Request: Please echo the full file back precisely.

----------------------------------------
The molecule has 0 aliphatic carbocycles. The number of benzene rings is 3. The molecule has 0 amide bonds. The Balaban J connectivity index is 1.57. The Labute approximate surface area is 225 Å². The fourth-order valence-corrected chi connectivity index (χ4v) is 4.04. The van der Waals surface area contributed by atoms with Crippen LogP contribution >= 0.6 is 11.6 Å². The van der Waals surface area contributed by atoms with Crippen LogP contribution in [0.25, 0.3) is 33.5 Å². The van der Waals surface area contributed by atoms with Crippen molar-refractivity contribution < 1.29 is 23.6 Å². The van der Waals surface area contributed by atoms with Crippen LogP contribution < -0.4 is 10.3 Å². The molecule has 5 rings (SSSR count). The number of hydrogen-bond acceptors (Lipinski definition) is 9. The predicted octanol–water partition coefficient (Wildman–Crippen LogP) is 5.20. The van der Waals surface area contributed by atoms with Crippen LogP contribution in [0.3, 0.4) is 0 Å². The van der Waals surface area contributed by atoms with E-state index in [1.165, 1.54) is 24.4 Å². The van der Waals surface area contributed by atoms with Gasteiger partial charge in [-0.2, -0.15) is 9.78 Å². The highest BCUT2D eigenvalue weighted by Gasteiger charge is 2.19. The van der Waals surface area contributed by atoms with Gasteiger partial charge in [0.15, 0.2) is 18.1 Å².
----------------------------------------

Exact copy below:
The molecule has 0 aliphatic carbocycles. The number of benzene rings is 3. The molecule has 0 amide bonds. The Balaban J connectivity index is 1.57. The Labute approximate surface area is 225 Å². The fourth-order valence-corrected chi connectivity index (χ4v) is 4.04. The van der Waals surface area contributed by atoms with Crippen LogP contribution >= 0.6 is 11.6 Å². The van der Waals surface area contributed by atoms with Crippen LogP contribution in [0.25, 0.3) is 33.5 Å². The van der Waals surface area contributed by atoms with Crippen molar-refractivity contribution < 1.29 is 23.6 Å². The van der Waals surface area contributed by atoms with Crippen LogP contribution < -0.4 is 10.3 Å². The molecule has 5 rings (SSSR count). The number of hydrogen-bond acceptors (Lipinski definition) is 9. The predicted octanol–water partition coefficient (Wildman–Crippen LogP) is 5.20. The van der Waals surface area contributed by atoms with Crippen LogP contribution in [0.3, 0.4) is 0 Å². The van der Waals surface area contributed by atoms with E-state index in [1.165, 1.54) is 24.4 Å². The van der Waals surface area contributed by atoms with Gasteiger partial charge in [-0.2, -0.15) is 9.78 Å². The highest BCUT2D eigenvalue weighted by Gasteiger charge is 2.19. The van der Waals surface area contributed by atoms with Gasteiger partial charge in [0.15, 0.2) is 18.1 Å².